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Chigoziem Okonkwo Titans
NFL

Chigoziem Okonkwo Growing Into Major Role For Titans

  • Justin Melo
  • December 20, 2022
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Tennessee Titans rookie tight end Chigoziem Okonkwo is quickly establishing himself as the Titans’ best tight end. Okonkwo was once again excellent in Sunday’s loss to the Los Angeles Chargers, hauling in four receptions for 54 receiving yards. Okonkwo’s 28-yard reception in the dying minutes of the fourth quarter helped the Titans tie the game at 14 apiece. The Titans’ struggling passing offense must continue featuring Okonkwo.

The No. 143 overall selection in the 2022 NFL Draft, Okonkwo has been especially excellent as of late. The former Maryland standout has recorded at least four-plus receptions and 45-plus receiving yards in three consecutive showings. Titans starting quarterback Ryan Tannehill is scanning the field for Okonkwo’s presence when the Titans require a chain-moving play.

Okonkwo is an explosive passing play waiting to happen. He is averaging 15 yards per reception through 14 regular-season contests. Okonkwo already has three receptions of 40-plus yards this season.

The advanced statistics help put Okonkwo’s rare rookie campaign in perspective. Okonkwo’s Pro Football Focus receiving grade of 84.3 currently ranks second among all rookie tight ends dating back to the 2014 campaign, trailing just Hunter Henry’s excellent 2016 debut season. Okonkwo’s 2.63 yards per route run ranks first all-time among rookie tight ends since 2014, with minimum qualifiers, per James Foster.

Okonkwo is also creating for himself as a run-after-catch threat. He’s averaging an elusive 7.8 yards after the catch per reception, according to PFF. Tannehill and Malik Willis have enjoyed a combined quarterback rating of 121.8 when targeting Okonkwo.

The Titans are lining up Okonkwo all over the field. Okonkwo has spent the majority of his time in-line (165 snaps), but he’s also played 70 snaps in the slot, 37 in the backfield, and 29 on the boundary. Okonkwo is being utilized in a variety of manners as Tennessee’s offense attempts to identify mismatches and place him in advantageous positions.

Okonkwo has done an impressive amount of damage via the medium (10-19 yards) areas of the field. Okonkwo has been efficient, hauling in 7-of-9 targets for 161 receiving yards and an elite PFF receiving grade of 98.6. Okonkwo has been most effective near the line of scrimmage, recording 13 receptions on 17 targets for 121 receiving yards and both of his receiving touchdowns.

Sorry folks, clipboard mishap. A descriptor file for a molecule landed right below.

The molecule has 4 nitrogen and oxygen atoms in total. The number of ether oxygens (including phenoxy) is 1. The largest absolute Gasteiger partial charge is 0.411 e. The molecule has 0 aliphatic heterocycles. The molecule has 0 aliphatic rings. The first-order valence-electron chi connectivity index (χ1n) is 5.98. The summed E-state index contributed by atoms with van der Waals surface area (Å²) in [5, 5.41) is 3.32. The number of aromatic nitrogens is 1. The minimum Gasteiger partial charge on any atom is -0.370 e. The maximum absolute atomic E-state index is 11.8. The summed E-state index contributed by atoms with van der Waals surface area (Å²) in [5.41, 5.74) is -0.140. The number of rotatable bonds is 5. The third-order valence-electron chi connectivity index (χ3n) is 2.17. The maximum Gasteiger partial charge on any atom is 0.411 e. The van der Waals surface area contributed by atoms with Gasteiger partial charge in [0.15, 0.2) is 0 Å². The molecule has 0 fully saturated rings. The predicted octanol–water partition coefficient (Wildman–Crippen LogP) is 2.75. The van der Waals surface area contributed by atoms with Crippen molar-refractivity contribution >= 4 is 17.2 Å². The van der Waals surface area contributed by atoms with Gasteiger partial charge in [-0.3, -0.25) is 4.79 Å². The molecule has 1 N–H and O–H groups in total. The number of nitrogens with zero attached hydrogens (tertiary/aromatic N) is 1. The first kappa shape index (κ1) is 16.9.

Okonkwo’s 25 receptions rank third among all rookie tight ends, trailing just Cade Otton (37) and Greg Dulcich (29). Okonkwo’s 374 receiving yards lead all rookie tight ends in that category. His 15 yards per reception also leads his first-year class (minimum reception qualifiers).

Okonkwo joined a tight-end room that already possessed Austin Hooper and Geoff Swaim. Hooper signed a one-year contract with the Titans worth $6 million approximately one month before Okonkwo was drafted. Swaim is a long-time Titan who’s a favorite of Mike Vrabel and his coaching staff due to his in-line blocking abilities. Playing time wasn’t easy for Okonkwo to initially come by.

Okonkwo is finally capturing the faith of offensive coordinator Todd Downing, and his playing time is increasing as a result. Okonkwo played a season-high 37 snaps in Sunday’s loss to the Chargers. He was on the field for a season-high 60% of Tennessee’s offensive snaps. Okonkwo out-snapped both Hooper (30) and Swaim (32). 

It marks a much-welcomed change in situation for Okonkwo, who played less than 50% of Tennessee’s offensive snaps every week up until Week 13. Since then, he has played 32-plus snaps in three consecutive contests. The Titans can no longer keep Okonkwo’s explosive abilities on the sidelines. 

Tennessee’s 29th-ranked passing offense isn’t moving the ball through the air effectively. Okonkwo’s skill set can help Tennessee’s air-game secure the necessary improvements ahead of a potential postseason run. Okonkwo must become a focal point of Tennessee’s offense down the stretch.

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Justin Melo